This past spring we celebrated the lengthening days with two poems by Christine Gelineau.  We described her as “poet, teacher, mentor and horsewoman” and even then only scratched the surface of her work ethic and her accomplishments.  Now as the days contract and the warmth must be of our own making, we once again welcome Christine with gratitude for how she decodes our seasons for us and with the deepest admiration for her gifts.  This poem comes from her book-length sequence “Appetite for the Divine,” published this year after garnering the Ashland Press Editor’s Choice Award. Embedded in her book cover praise for “Appetite for the Divine”  is Molly Peacock’s stunning observation that Christine moves “toward an idea of holiness in our 21st-century existence.”  Imagine that capacity for holding truth and finding grace and enjoy the work of a poet who brings it to the page.

A wood stove reminds you
what it is you have
brought into the home
each time you unlatch
the door and thrust the dead
weight bundle of a log
into the roil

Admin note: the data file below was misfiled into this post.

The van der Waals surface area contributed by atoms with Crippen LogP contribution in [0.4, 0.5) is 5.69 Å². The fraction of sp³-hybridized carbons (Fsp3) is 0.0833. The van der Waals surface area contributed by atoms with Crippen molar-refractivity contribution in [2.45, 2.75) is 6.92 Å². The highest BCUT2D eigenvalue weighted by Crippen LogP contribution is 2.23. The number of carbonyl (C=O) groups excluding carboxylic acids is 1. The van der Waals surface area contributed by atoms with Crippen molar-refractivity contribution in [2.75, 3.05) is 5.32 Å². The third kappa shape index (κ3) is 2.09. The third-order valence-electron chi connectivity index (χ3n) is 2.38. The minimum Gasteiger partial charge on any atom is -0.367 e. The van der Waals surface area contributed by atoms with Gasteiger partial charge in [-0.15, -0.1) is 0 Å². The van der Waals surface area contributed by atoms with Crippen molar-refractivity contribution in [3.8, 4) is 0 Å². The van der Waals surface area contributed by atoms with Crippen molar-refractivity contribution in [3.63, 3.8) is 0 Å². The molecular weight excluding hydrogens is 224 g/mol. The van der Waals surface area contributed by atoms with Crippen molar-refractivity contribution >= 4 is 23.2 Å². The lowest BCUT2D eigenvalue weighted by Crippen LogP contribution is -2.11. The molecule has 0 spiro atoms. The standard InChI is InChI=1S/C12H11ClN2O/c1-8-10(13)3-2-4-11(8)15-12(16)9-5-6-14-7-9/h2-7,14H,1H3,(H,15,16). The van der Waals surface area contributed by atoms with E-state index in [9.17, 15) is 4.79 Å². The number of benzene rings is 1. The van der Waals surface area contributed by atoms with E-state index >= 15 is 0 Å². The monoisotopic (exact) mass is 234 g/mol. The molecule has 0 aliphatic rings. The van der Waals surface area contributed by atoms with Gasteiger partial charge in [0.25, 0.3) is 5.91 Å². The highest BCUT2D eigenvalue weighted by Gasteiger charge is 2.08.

of that indifferent heart.

Backing out of the drive
on some errand or another you
look back to the house and hope
to read reassurance in the blue
whistle of smoke the chimney exhales,
but carry the gnaw of worry
with you nonetheless:

in your mind the house
could already be engulfed,
the fire poised in that critical instant
of barbaric elegance
when the flame shapes to the fuel
it is consuming, the house transfigured
to a structure of livid light,
the very image of your losses.

That imagined radiance compels
the mind far beyond any
refutations you can invent
fueled by the certainty  that

time is the flame

and no one ever
returns to the home they left.

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